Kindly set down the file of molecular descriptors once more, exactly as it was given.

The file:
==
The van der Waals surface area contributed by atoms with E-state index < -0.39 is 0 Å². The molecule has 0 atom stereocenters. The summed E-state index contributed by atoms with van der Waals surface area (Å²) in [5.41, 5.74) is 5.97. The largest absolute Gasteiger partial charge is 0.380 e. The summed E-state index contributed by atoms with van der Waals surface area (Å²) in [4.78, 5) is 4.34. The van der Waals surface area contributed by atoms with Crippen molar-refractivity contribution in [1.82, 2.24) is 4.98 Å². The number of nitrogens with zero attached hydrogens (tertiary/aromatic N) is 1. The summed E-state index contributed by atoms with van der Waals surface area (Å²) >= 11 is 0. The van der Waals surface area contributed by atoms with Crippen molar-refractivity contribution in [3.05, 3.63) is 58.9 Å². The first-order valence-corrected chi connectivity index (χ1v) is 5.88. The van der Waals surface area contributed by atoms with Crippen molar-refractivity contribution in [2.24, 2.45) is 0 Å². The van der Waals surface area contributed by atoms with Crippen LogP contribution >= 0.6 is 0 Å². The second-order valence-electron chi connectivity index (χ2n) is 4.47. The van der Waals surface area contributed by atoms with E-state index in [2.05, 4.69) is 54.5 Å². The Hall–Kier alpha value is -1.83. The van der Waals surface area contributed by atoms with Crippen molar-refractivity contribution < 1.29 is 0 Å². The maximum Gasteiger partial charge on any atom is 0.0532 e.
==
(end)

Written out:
The van der Waals surface area contributed by atoms with E-state index < -0.39 is 0 Å². The molecule has 0 atom stereocenters. The summed E-state index contributed by atoms with van der Waals surface area (Å²) in [5.41, 5.74) is 5.97. The largest absolute Gasteiger partial charge is 0.380 e. The summed E-state index contributed by atoms with van der Waals surface area (Å²) in [4.78, 5) is 4.34. The van der Waals surface area contributed by atoms with Crippen molar-refractivity contribution in [1.82, 2.24) is 4.98 Å². The number of nitrogens with zero attached hydrogens (tertiary/aromatic N) is 1. The summed E-state index contributed by atoms with van der Waals surface area (Å²) >= 11 is 0. The van der Waals surface area contributed by atoms with Crippen molar-refractivity contribution in [3.05, 3.63) is 58.9 Å². The first-order valence-corrected chi connectivity index (χ1v) is 5.88. The van der Waals surface area contributed by atoms with Crippen molar-refractivity contribution in [2.24, 2.45) is 0 Å². The van der Waals surface area contributed by atoms with Crippen LogP contribution >= 0.6 is 0 Å². The second-order valence-electron chi connectivity index (χ2n) is 4.47. The van der Waals surface area contributed by atoms with E-state index in [2.05, 4.69) is 54.5 Å². The Hall–Kier alpha value is -1.83. The van der Waals surface area contributed by atoms with Crippen molar-refractivity contribution < 1.29 is 0 Å². The maximum Gasteiger partial charge on any atom is 0.0532 e.